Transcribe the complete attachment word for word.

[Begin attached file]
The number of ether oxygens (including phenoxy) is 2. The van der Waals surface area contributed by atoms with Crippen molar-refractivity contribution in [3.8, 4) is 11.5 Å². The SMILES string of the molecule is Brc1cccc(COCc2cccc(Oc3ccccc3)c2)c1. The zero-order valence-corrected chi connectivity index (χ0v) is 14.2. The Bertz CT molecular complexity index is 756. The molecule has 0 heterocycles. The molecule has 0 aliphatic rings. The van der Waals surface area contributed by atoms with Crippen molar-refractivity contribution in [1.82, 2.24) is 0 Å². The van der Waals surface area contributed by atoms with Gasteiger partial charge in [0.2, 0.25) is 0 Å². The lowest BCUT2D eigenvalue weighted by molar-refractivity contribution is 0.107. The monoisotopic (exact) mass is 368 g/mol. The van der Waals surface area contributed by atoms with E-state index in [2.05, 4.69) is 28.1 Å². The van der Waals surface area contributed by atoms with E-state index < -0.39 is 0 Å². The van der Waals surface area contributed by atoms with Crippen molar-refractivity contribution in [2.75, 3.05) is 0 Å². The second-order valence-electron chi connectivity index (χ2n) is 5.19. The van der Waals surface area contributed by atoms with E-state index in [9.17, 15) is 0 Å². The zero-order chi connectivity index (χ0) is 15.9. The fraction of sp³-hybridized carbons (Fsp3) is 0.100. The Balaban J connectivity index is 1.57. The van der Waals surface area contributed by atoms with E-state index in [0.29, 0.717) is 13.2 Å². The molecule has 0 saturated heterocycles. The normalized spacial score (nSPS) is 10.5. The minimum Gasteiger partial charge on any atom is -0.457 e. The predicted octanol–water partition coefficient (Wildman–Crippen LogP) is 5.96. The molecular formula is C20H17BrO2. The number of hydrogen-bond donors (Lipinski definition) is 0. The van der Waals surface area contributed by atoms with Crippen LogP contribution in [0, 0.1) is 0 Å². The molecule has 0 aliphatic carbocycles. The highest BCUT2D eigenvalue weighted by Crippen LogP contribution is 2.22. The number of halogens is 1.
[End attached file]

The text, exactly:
The number of ether oxygens (including phenoxy) is 2. The van der Waals surface area contributed by atoms with Crippen molar-refractivity contribution in [3.8, 4) is 11.5 Å². The SMILES string of the molecule is Brc1cccc(COCc2cccc(Oc3ccccc3)c2)c1. The zero-order valence-corrected chi connectivity index (χ0v) is 14.2. The Bertz CT molecular complexity index is 756. The molecule has 0 heterocycles. The molecule has 0 aliphatic rings. The van der Waals surface area contributed by atoms with Crippen molar-refractivity contribution in [1.82, 2.24) is 0 Å². The van der Waals surface area contributed by atoms with Gasteiger partial charge in [0.2, 0.25) is 0 Å². The lowest BCUT2D eigenvalue weighted by molar-refractivity contribution is 0.107. The monoisotopic (exact) mass is 368 g/mol. The van der Waals surface area contributed by atoms with E-state index in [2.05, 4.69) is 28.1 Å². The van der Waals surface area contributed by atoms with E-state index < -0.39 is 0 Å². The van der Waals surface area contributed by atoms with Crippen molar-refractivity contribution in [2.75, 3.05) is 0 Å². The second-order valence-electron chi connectivity index (χ2n) is 5.19. The van der Waals surface area contributed by atoms with E-state index in [9.17, 15) is 0 Å². The zero-order chi connectivity index (χ0) is 15.9. The fraction of sp³-hybridized carbons (Fsp3) is 0.100. The Balaban J connectivity index is 1.57. The van der Waals surface area contributed by atoms with E-state index in [0.29, 0.717) is 13.2 Å². The molecule has 0 saturated heterocycles. The normalized spacial score (nSPS) is 10.5. The minimum Gasteiger partial charge on any atom is -0.457 e. The predicted octanol–water partition coefficient (Wildman–Crippen LogP) is 5.96. The molecular formula is C20H17BrO2. The number of hydrogen-bond donors (Lipinski definition) is 0. The van der Waals surface area contributed by atoms with Crippen LogP contribution in [0, 0.1) is 0 Å². The molecule has 0 aliphatic carbocycles. The highest BCUT2D eigenvalue weighted by Crippen LogP contribution is 2.22. The number of halogens is 1.